How to save for a wedding

How I did it: Turned my side hustle into a full-time job

Stay on budget — and on the go — with a mobile banking app

5 things to consider when deciding to take an unplanned trip

How to talk to your lender about debt

How to test new business ideas

How can I help my student manage money?

Bank from home with these digital features

How I did it: Switched career paths by taking an unexpected pivot

Year-end financial checklist

Achieving their dreams through a pre-apprenticeship construction program

Credit: Do you understand it?

How to manage money in the military: A veteran weighs in

Are professional movers worth the cost?

Beyond the mortgage: Other costs for homeowners

Spring cleaning checklist for your home: 5 budget-boosting tasks

Home buying myths: Realities of owning a home

Travel for less: Smart (not cheap) ways to spend less on your next trip

Should you buy now, pay later?

U.S. Bank asks: Do you know what an overdraft is?

Tips for working in the gig economy

Which is better: Combining bank accounts before marriage — or after?

Tips to overcome three common savings hurdles

Money Moments: 8 dos and don’ts for saving money in your 30s

Save time and money with automatic bill pay

Helpful tips for safe and smart charitable giving

Growing your savings by going on a ‘money hunt’

Why a mobile banking app is a ‘must have’ for your next vacation

Tips to raise financially healthy kids at every age

How I kicked my online shopping habit and got my spending under control

Friction: How it can help achieve money goals

It's possible: 7 tips for breaking the spending cycle

Financial checklist: Preparing for military deployment

A continuación te explicamos cómo crear tu propio presupuesto

Webinar: Common budget mistakes (and how to avoid them)

Are savings bonds still a thing?

Allowance basics for parents and kids

9 simple ways to save

Do you and your fiancé have compatible financial goals?

3 ways to keep costs down at the grocery store (and make meal planning fun)

What military service taught me about money management

College budgeting: When to save and splurge

How I did it: Paid off student loans

The A to Z’s of college loan terms

How to save money in college: easy ways to spend less

Costs to consider when starting a business

Adulting 101: How to make a budget plan

You can take these 18 budgeting tips straight to the bank

How I did it: Learned to budget as a single mom

Personal loans first-timer's guide: 7 questions to ask

Consolidating debts: Pros and cons to keep in mind

Improving your credit score: Truth and myths revealed

Dear Money Mentor: How do I set and track financial goals?

What I learned from my mom about money

6 ways to spring clean your finances and save money year-round

How to cut mindless spending: real tips from real people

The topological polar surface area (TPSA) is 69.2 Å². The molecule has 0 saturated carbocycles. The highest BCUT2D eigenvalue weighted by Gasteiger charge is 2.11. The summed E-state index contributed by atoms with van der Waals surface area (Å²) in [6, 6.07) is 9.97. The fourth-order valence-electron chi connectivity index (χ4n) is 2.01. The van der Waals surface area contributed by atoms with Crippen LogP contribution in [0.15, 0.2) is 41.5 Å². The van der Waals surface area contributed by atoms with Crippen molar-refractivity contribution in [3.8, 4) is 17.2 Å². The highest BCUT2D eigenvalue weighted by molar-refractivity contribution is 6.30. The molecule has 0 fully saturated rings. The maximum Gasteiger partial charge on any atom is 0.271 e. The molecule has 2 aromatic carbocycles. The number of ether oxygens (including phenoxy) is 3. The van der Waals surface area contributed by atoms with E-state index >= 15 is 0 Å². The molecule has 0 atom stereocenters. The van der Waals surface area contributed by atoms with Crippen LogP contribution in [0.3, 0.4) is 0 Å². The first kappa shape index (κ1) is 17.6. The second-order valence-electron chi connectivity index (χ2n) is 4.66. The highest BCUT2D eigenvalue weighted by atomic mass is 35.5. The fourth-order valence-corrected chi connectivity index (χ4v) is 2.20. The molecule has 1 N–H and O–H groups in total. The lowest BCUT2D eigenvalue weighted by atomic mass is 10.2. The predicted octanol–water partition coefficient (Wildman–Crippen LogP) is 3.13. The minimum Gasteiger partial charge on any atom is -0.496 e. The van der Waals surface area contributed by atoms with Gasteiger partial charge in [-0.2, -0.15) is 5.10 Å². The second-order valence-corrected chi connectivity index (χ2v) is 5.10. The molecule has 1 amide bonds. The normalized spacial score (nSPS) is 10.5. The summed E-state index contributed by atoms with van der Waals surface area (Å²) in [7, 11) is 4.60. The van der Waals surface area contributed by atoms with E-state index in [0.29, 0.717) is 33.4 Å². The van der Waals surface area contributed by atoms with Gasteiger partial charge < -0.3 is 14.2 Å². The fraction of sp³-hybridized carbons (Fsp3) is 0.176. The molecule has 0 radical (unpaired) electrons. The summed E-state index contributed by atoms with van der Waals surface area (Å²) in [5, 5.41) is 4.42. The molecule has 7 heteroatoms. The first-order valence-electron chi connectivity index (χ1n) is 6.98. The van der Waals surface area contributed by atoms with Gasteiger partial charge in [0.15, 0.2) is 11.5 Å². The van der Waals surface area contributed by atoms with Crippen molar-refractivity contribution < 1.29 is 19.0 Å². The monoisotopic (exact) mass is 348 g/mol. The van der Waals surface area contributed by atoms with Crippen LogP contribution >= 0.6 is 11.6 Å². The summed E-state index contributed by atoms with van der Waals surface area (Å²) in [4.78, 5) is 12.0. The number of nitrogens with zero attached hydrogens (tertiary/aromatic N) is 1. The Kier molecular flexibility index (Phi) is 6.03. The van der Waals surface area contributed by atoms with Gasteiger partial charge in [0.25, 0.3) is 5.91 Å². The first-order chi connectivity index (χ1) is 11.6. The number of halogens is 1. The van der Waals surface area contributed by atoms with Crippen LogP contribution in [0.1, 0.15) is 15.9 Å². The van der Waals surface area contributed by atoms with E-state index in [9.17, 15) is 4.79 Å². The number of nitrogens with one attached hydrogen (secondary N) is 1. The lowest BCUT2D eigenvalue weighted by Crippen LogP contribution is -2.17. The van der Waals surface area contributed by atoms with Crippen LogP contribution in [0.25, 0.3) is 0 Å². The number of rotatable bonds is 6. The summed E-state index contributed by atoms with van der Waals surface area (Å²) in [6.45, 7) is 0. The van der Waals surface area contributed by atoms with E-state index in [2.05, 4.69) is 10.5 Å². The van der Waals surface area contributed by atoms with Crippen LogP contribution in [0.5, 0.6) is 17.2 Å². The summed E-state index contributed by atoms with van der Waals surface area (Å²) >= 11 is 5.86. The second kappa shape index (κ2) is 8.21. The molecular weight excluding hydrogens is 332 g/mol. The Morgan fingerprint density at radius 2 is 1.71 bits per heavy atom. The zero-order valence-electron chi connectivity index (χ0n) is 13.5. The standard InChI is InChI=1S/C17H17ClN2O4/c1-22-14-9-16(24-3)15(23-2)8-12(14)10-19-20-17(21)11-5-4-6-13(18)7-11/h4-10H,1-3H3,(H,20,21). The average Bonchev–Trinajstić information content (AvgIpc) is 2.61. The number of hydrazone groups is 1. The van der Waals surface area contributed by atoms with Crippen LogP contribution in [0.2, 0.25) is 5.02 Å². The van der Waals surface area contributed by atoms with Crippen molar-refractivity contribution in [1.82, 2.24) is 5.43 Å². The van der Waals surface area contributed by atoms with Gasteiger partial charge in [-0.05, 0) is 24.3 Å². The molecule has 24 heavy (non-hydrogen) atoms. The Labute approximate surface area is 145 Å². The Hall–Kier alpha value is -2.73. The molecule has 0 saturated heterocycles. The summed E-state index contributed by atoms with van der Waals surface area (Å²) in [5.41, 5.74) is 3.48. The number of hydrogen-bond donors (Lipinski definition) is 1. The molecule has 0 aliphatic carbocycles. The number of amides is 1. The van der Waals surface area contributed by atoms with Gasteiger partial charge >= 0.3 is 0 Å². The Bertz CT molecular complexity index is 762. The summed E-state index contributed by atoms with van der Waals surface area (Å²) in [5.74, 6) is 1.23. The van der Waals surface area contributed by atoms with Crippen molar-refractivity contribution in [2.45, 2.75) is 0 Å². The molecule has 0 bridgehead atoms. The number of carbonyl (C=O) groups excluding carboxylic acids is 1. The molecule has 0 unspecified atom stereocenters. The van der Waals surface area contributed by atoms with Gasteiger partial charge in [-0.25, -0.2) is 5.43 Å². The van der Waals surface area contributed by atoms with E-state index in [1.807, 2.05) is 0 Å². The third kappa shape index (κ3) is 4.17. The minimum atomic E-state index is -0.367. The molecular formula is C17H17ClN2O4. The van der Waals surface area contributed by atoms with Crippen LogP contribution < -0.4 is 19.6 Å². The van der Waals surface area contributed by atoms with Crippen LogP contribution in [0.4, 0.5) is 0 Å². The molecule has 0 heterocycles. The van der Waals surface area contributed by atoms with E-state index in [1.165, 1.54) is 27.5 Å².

What financial advice would you give your younger self?

How to stop living paycheck to paycheck post-pay increase

Practical money tips we've learned from our dads

What you need to know about renting

What’s in your emergency fund?

Dear Money Mentor: How do I pick a savings or checking account?

How I did it: Deciding whether to buy an RV

Practical money skills and financial tips for college students

Money management guide to financial independence

Personal finance for teens can empower your child

5 reasons why couples may have separate bank accounts

U.S. Bank asks: Transitioning out of college life? What’s next?

Co-signing 101: Applying for a loan with co-borrower

How to use debt to build wealth

How having savings gives you peace of mind

How to build credit as a student

Reto de 30 días para adultos: Tareas de bienestar financiero para completar en un mes

Money Moments: Tips for selling your home

How I did it: My house remodel

First-timer’s guide to savings account alternatives

Does your savings plan match your lifestyle?

3 tips for saving money easily

Myths vs. facts about savings account interest rates

Military homeownership: Your guide to resources, financing and more

U.S. Bank asks: Do you know your finances?

Healthcare costs in retirement: Are you prepared?

Parent checklist: Preparing for college

U.S. Bank asks: What do you know about credit?

7 financial questions to consider when changing jobs

Webinar: 5 myths about emergency funds

How to best handle unexpected expenses

Disclosures

Start of disclosure content

Loan approval is subject to credit approval and program guidelines. Not all loan programs are available in all states for all loan amounts. Interest rate and program terms are subject to change without notice. Mortgage, Home Equity and Credit products are offered through U.S. Bank National Association. Deposit products are offered through U.S. Bank National Association. Member FDIC.